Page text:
Monitoring equine disease in the UK - Veterinary Practice
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Monitoring equine disease in the UK

How has equine disease surveillance evolved in the UK and what challenges do we still need to overcome?

The Equine Disease Surveillance programme is a collaboration between the Animal Health Trust, Defra and BEVA, and is celebrating its 15th anniversary this year. The surveillance programme ensures that diseases of horses, ponies and donkeys are monitored to the same degree as farmed livestock and wildlife are in the UK. As well as providing important data on disease spread, the programme has facilitated discussions around equine disease and welfare risks facing the country.

In light of the anniversary, Veterinary Practice magazine interviews Sarah Smith, who, on behalf of BEVA, has an active part in the reports from the surveillance group. Sarah works at Langford Vets, University of Bristol, as an equine medicine specialist.

How did you get involved in the disease surveillance programme?

I go to the meetings of the disease surveillance group as a representative of BEVA Council, which I joined two years ago. Since the disease surveillance group was set up, there has always been at least one representative from BEVA Council there. It provides a fascinating insight into infectious disease surveillance in the UK and a very interesting complement to my day job.

The equine disease surveillance group started in 2005. It was set up in response to a government investigation into whether we should have better monitoring of animal diseases. They were already undertaking surveillance with cattle; the question was whether it should be extended to horses. And so this collaboration between Defra, the Animal Health Trust and BEVA was set up.

Scientists from the Animal Health Trust undertake the collation of data provided by clinical laboratories through-out the UK. They create a quarterly report which is then reviewed by a group including representatives from the Animal Health Trust, Defra and BEVA. The purpose of the report is primarily communication of information to vets, then vets are able to disseminate information to owners.

Is there evidence that the surveillance programme has been a success?

The most pertinent example is the recent influenza crisis. The group at the Animal Health Trust have been at the forefront of providing up-to-date information about the extent of the outbreak and guidance for vets and owners about appropriate action. The latest copy of the disease surveillance report (Volume 15, number 2, April to June 2019) includes a summary of the latest information about the disease outbreaks and a guide for vets about how to best manage the situation, how to cope with horses going to events and how to limit disease spread in those situations.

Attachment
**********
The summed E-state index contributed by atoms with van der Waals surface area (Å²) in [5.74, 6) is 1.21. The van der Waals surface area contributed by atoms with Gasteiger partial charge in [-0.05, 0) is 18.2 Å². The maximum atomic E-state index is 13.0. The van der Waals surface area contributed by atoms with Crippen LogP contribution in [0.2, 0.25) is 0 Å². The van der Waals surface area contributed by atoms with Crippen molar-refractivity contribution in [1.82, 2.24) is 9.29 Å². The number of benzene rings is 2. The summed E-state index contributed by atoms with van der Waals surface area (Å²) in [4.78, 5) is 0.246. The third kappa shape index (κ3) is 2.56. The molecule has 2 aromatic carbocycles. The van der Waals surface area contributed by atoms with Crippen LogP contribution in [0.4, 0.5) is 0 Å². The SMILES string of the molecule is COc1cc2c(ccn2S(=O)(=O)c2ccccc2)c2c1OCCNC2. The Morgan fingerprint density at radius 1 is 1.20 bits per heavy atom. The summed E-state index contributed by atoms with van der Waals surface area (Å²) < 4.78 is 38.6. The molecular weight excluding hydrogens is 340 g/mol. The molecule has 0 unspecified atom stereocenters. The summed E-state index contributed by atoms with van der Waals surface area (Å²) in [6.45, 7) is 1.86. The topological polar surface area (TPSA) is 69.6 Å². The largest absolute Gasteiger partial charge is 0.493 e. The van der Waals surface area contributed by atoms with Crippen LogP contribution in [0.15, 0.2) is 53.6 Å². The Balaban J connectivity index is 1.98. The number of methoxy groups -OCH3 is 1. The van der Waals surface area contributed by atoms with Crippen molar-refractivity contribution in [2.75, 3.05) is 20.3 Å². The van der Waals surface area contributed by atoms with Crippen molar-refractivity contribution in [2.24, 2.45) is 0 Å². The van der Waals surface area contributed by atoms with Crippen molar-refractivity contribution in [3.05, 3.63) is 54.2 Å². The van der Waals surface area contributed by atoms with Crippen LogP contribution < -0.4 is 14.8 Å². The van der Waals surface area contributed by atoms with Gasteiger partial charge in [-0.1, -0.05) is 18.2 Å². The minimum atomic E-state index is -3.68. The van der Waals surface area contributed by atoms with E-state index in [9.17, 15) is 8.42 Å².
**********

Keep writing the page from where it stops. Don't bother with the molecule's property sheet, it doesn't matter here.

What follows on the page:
What was the process for dealing with the influenza outbreak?

After the initial outbreak was identified and following discussion among the major stakeholders in the UK equine industry, there was a brief halt on the movement of racehorses and suspension of racing. There was quick implementation of screening of horses that had been exposed to those original index cases and implementation of booster vaccinations.

It seems to have had a good impact on controlling what might have been a much bigger explosion of infection, but due to the nature of equine competition and the equine industry in the UK, equine influenza has continued to spread around the UK during 2019.

Was there anything more that could have been done to prevent the equine influenza outbreak?

This outbreak has highlighted the importance of vaccinating all horses regardless of their use. Thoroughbreds in racing and competition horses are routinely vaccinated but some owners of pleasure horses have in the past not vaccinated because they perceived the risk to their horse to be very low. The current outbreak has highlighted that all horses are at risk of infection, that infection can have very serious consequences and that widespread vaccination combined with robust biosecurity is very effective at limiting spread of infection.

What do you think are the biggest threats to UK horses at the moment?

Currently, equine influenza poses a big threat. There is also a significant threat from infectious diseases which might encroach into the UK as a consequence of climate change, such as African horse sickness or West Nile virus, which may one day be present in the UK. Obviously outside of infectious disease there are a multitude of risks, the most widespread of which is equine obesity.

Will Brexit have an impact on equine health?

Everyone is thinking about the possible impacts of Brexit on veterinary medicine. BEVA and Defra have been working to try to limit the potential impact it might have. From my point of view as a hospital clinician, we worry about supply of medication, but stockpiling medication and fluids has big financial implications on businesses. The other concern is around movement of horses: how that will happen after Brexit and whether it will have any positive or negative effects as currently the tripartite agreement with France and Ireland enables very easy movement of horses.

Could it impact disease risk as well as welfare?

I would hope it would not have a long-term impact on disease risk. Defra will be responsible for putting in place import controls that would limit any risk of disease transmission to something similar to the current situation.

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